Human World

Sapphire: September birthstone comes in many colors

The September birthstone: Oval pink gemstone with halo of diamonds around it in yellow gold ring.
The September birthstone is sapphire. Although it’s traditionally thought of as blue, it comes in many colors such as this pink sapphire ring. Image via Charles Sharp/ Wikipedia.

September birthstone

September’s birthstone, the sapphire, is a relative of July’s birthstone, the ruby. Both are forms of the mineral corundum, a crystalline form of aluminum oxide. But red corundum is ruby. And all other gem-quality forms of corundum are sapphires.

All corundum, including sapphire, has a hardness of 9 on the Mohs scale. In fact, sapphires are second in hardness only to diamonds.

Faceted ocal blue sapphire.
Of course, probably the best-known color of sapphire is blue. Image via Used with permission.

Typically, sapphires appear as blue stones. They range from very pale blue to deep indigo. The exact shade depends on how much titanium and iron lies within the crystal structure. By the way, the most valued shade of blue is the medium-deep cornflower blue. However, sapphires also occur in other natural colors and tints – colorless, gray, yellow, pale pink, orange, green, violet and brown – called fancy sapphires. Different kinds of impurities within the crystal cause the various gemstone colors. For example, yellow sapphires get their color from ferric iron, and colorless gems have no contaminants.

Source of sapphires

Primarily, the biggest source of sapphires world-wide is Australia, especially New South Wales and Queensland. They are found in alluvial deposits of weathered basalt. Australian sapphires typically are blue stones with a dark and inky appearance. On the other hand, Kashmir, in India, used to be a well-known source of the cornflower-blue stones. And in the United States, a major source is the Yogo Gulch Mine in Montana. It mostly yields small stones for industrial use.

Sapphire lore about the September birthstone

The word sapphire has its roots in ancient languages: from the Latin sapphirus (meaning blue) and from the Greek word sappheiros for the island of Sappherine in the Arabian Sea. That was the source for sapphire in ancient Grecian times, in its turn from the Arabic safir. Ancient Persians called sapphire the “Celestial Stone.” It was the gem of Apollo, Greek God of prophecy. Worshipers visiting his shrine in Delphi to seek his help wore sapphires. Ancient Etruscans used sapphires as far back as the 7th century B.C.

Besides being the September birthstone, the sapphire represented the purity of the soul. Before and during the Middle Ages, priests wore it as protection from impure thoughts and temptations of the flesh. Medieval kings of Europe valued these stones for rings and brooches, believing that it protected them from harm and envy. Warriors presented their young wives with sapphire necklaces so they would remain faithful. A common belief was that the stone’s color would darken if worn by an adulterer or adulteress, or by an unworthy person.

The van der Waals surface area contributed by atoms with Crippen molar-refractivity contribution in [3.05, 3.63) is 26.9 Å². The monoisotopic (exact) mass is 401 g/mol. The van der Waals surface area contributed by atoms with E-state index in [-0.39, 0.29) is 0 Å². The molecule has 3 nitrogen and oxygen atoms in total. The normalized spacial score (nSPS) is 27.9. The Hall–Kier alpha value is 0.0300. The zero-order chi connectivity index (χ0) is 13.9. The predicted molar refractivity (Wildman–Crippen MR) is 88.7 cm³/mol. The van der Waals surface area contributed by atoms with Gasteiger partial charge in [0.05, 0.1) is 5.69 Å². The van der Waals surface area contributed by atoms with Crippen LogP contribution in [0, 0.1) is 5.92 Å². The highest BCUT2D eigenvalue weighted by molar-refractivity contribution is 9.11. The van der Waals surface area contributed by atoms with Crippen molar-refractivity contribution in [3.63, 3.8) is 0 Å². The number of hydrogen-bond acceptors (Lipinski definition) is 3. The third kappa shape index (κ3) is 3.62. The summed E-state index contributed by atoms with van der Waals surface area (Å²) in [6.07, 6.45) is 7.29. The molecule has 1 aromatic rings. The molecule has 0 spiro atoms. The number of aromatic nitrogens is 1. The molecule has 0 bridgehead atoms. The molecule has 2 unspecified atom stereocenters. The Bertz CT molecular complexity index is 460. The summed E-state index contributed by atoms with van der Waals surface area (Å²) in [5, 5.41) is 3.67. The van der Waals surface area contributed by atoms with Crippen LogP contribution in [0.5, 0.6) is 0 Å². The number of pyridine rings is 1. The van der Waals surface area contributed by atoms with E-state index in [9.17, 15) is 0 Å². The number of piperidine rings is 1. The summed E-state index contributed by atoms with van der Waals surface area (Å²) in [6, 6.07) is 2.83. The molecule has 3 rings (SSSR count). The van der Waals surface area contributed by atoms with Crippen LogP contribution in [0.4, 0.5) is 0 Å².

Some believed sapphires protected people from snakes. People believed that by placing poisonous reptiles and spiders in a jar containing the stone, the creatures would immediately die. The French of the 13th century believed that sapphire transformed stupidity to wisdom, and irritability to good temper.

Some famous sapphires

One of the most famous sapphires rests on the Imperial State Crown worn by Queen Victoria in 1838. It resides in the British Crown Jewels in the Tower of London. In fact, this gem once belonged to Edward the Confessor. He wore the stone on a ring during his coronation in 1042, and thus called it St. Edward’s Sapphire.

Dark blue gem surrounded by a golden decoration.
The Logan Sapphire Brooch, the second largest sapphire known (at 422.99 carats), is on display at the National Museum of Natural History in Washington, D.C. Image via Andrew Bossi/ Wikipedia.

Bottom line: The September birthstone is the sapphire. It is generally known as a blue gemstone, but it comes in many colors.

Find out about the birthstones for the other months of the year:

January birthstone
February birthstone
March birthstone
April birthstone
May birthstone
June birthstone
July birthstone
August birthstone
September birthstone
October birthstone
November birthstone
December birthstone

September 1, 2023
Human World

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